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How to write about Africa.
January 6, 2006 8:49 AM   Subscribe

How to write about Africa. Always use the word 'Africa' or 'Darkness' or 'Safari' in your title. Most travel books about Africa open with the author alone, carried along by some vehicle, looking down over some landscape and feeling anxious. Always end your book with Nelson Mandela saying something about rainbows or renaissances. Because you care.
posted by gottabefunky (17 comments total) 1 user marked this as a favorite

 
Africa, hell, he just described the NYTimes.
posted by HTuttle at 8:56 AM on January 6, 2006


Hmmm. Well, the books I've read about Africa weren't like that. Seems more like, "How to make a National Geographic half-hour documentary about Africa". I wonder what book in particular set this off. She should read better authors.
posted by billysumday at 9:07 AM on January 6, 2006


Hell, Abish and Roussel probably presented more authentic Africas than the crap described in this article.
posted by PinkStainlessTail at 9:12 AM on January 6, 2006


Always use the word 'Africa' or 'Darkness' or 'Safari' in your title.

So DEATH CONTINENT wouldn't be any good?
posted by Artw at 9:13 AM on January 6, 2006


So DEATH CONTINENT wouldn't be any good?

I'd read it. But only because I would be mistaking it for a George Romero project.
posted by Astro Zombie at 9:17 AM on January 6, 2006


I can't think of a single non-neocolonial reason why you would use the word Africa in a title of such a work.

All joking aside, there's something deeper here. Isn't the problem with the attempt by these writers to treat such a large part of humanity as a) homogenous enough to be subsumed under a single work and b) comprehensible in a simplistic way to be treated in a book-length study? It seems like there's a whole cottage industry created around finding out what's wrong with Africa, Islam, or women.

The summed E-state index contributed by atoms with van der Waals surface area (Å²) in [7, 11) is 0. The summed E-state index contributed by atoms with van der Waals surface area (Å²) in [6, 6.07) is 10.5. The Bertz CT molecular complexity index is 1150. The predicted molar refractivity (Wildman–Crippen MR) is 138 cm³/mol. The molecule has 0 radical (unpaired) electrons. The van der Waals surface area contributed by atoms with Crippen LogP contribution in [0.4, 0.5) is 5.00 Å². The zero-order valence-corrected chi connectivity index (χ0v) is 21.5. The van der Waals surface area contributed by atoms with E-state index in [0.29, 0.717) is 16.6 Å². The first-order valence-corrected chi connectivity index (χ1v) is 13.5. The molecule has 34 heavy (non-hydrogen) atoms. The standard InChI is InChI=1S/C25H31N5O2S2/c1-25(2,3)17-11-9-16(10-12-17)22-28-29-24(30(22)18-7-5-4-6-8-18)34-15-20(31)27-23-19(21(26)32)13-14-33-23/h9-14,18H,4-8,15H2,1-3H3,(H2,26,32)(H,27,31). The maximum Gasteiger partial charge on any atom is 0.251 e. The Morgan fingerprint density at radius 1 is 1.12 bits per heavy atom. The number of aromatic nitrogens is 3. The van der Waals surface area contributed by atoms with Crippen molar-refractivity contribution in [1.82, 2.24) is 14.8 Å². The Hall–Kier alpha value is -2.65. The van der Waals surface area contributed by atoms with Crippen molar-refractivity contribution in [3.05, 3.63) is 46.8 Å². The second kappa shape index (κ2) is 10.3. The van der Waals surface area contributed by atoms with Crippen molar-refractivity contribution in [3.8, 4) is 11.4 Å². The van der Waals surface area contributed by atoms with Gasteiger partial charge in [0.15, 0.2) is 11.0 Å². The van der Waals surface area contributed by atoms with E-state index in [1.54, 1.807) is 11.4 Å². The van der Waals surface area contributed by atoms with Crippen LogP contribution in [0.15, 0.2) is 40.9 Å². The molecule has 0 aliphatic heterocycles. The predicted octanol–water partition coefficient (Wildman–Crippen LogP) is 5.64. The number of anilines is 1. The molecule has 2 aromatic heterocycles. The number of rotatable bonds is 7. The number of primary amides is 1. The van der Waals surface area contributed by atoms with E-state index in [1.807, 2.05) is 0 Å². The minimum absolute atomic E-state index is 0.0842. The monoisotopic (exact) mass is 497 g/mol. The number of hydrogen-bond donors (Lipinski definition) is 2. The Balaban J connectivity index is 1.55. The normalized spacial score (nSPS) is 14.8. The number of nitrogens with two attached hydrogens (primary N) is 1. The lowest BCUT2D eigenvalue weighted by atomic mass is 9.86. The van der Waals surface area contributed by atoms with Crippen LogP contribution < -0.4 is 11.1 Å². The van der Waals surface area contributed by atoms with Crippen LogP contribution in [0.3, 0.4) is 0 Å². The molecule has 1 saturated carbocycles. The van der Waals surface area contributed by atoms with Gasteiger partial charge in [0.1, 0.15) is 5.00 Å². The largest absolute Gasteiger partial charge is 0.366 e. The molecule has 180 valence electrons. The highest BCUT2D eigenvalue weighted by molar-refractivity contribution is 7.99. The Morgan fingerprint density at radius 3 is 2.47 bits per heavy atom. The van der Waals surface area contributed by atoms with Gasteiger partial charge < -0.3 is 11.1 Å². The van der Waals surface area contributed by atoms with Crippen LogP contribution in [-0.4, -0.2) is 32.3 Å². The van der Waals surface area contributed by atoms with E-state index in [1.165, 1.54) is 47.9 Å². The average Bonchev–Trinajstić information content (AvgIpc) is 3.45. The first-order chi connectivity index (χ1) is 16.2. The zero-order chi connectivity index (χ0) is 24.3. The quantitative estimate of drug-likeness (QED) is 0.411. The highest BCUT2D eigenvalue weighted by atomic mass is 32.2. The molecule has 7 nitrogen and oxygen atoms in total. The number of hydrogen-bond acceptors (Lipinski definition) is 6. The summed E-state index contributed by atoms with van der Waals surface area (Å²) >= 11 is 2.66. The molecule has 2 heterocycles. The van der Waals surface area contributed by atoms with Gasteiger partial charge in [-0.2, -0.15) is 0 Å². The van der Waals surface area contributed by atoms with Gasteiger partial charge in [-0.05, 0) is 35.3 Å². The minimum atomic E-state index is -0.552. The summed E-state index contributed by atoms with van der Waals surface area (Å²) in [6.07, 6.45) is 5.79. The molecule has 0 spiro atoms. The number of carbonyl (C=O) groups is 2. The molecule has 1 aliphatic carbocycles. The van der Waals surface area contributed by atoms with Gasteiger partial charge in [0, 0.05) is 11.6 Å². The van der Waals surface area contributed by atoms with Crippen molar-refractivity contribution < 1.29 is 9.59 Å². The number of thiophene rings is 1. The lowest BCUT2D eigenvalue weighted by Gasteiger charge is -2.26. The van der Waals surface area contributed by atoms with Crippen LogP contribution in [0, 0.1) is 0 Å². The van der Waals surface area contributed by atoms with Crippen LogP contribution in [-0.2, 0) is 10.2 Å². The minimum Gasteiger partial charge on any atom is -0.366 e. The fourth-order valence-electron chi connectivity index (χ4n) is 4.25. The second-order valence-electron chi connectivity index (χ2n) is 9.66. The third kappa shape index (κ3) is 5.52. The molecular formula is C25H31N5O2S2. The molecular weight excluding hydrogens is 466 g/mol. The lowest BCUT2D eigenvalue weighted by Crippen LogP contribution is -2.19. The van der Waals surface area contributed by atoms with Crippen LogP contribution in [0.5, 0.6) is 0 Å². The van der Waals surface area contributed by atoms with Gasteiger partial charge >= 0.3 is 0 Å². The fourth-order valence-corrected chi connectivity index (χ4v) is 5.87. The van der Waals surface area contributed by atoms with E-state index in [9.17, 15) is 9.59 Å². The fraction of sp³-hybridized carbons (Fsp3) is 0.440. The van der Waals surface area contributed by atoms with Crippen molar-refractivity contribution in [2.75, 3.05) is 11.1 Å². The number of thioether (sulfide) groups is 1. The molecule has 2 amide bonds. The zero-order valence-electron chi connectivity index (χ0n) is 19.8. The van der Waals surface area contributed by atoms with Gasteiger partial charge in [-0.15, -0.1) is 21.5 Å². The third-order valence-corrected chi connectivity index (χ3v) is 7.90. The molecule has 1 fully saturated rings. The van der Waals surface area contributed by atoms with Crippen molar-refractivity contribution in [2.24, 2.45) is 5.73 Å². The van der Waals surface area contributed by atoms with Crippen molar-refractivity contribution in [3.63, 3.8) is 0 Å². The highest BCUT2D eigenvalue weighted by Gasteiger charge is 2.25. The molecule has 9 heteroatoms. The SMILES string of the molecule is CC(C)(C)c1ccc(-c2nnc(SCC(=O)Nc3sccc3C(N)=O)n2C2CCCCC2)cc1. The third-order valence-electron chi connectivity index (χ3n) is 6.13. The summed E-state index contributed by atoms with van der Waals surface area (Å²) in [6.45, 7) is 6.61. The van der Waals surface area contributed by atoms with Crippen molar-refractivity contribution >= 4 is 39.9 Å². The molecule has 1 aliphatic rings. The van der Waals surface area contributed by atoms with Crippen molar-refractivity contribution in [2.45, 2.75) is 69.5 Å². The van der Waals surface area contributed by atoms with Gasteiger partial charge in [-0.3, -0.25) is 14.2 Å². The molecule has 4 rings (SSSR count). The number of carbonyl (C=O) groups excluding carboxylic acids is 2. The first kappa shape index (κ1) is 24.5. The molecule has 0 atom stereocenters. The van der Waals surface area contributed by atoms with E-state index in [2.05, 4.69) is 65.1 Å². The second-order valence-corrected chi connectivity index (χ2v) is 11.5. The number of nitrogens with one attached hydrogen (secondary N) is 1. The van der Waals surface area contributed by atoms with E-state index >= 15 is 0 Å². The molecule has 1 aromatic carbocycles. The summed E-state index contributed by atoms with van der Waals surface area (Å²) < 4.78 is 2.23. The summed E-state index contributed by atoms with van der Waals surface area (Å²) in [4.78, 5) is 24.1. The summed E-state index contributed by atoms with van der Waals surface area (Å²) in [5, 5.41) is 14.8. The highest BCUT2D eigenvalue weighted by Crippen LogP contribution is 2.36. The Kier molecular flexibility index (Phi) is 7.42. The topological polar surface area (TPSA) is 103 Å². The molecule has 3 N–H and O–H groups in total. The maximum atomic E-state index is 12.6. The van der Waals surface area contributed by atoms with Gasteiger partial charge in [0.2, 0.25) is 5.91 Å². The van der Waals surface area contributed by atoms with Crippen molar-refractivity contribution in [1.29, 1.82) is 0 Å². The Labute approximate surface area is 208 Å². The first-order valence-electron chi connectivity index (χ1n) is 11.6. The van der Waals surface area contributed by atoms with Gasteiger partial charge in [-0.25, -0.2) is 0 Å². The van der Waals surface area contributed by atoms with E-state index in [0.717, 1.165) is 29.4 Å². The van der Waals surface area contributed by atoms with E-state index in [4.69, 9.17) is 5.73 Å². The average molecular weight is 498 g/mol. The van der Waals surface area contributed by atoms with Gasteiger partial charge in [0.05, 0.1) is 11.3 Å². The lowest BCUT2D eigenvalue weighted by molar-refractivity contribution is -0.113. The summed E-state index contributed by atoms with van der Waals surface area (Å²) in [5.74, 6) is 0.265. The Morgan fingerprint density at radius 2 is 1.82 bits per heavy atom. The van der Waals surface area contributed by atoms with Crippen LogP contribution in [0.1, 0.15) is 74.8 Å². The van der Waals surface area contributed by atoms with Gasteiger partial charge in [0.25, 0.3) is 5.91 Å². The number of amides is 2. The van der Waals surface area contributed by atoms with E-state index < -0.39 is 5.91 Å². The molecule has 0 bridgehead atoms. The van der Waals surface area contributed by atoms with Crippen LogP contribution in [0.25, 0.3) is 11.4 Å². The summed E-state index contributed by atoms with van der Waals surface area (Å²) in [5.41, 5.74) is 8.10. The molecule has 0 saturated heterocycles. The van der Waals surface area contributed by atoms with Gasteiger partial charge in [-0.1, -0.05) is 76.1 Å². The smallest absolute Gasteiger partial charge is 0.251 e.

So my next book will be: The Crecent Queen in the Jungle.
posted by allen.spaulding at 9:29 AM on January 6, 2006 [1 favorite]


er, crescent
posted by allen.spaulding at 9:30 AM on January 6, 2006


Given that this was an article about fallacies in writing, it's interesting that it committed one of the big ones: equating "Africa" with "sub-Saharan Africa". What happened to the 160 million people living in Egypt, Libya, Algeria, Tunisia, and Morocco?

That said, I thought it was excellent.
posted by Steven C. Den Beste at 9:55 AM on January 6, 2006


Describe, in detail, naked breasts (young, old, conservative, recently raped, big, small) or mutilated genitals, or enhanced genitals. Or any kind of genitals. And dead bodies. Or, better, naked dead bodies. And especially rotting naked dead bodies.

Actually, this is good advice for all literature.
posted by blue mustard at 10:01 AM on January 6, 2006


I blame Isak Dinesen. She mastered it and the rest of the goombas are just poor, cliched attempts at copying.

It's a shame we can't just read Dinesen, and what came before her, and outlaw any further efforts in the genre.
posted by dios at 10:01 AM on January 6, 2006


What are conservative breasts?
posted by biffa at 10:02 AM on January 6, 2006


Although, genre isn't the right word since this is referring to travel books... I wouldn't include Ms. Dinesen in that category. But if we could call a genre an attempt to show the mystical beauty of Africa and its people and how it calls to the soul of all sorts of interlopers, then Isak did it best.
posted by dios at 10:06 AM on January 6, 2006


I'm with billysumday. I admit I haven't read much about Africa, but the opinion seems off-base with what I have read.
posted by mrgrimm at 10:17 AM on January 6, 2006


I've read a bunch of crappy books or articles about africa wherein these cliches are all true. See Dark Star Safari, as exhibit 'A'.
posted by Kololo at 11:56 AM on January 6, 2006


Niel Peart's "The Masked Rider" was pretty good. I don't think it starts on the plane, but my copy is still packed away.
posted by Eideteker at 8:04 PM on January 6, 2006


Hey dios, that is a cover (male) name you know? Her true name was Karen Blixen (Maybe you knew?).
posted by Catfry at 7:45 AM on January 7, 2006


This is really good. You could put together similar articles about other stereotyped groups and regions, ie, "How to Write About American Indians."
posted by LarryC at 6:04 PM on January 10, 2006


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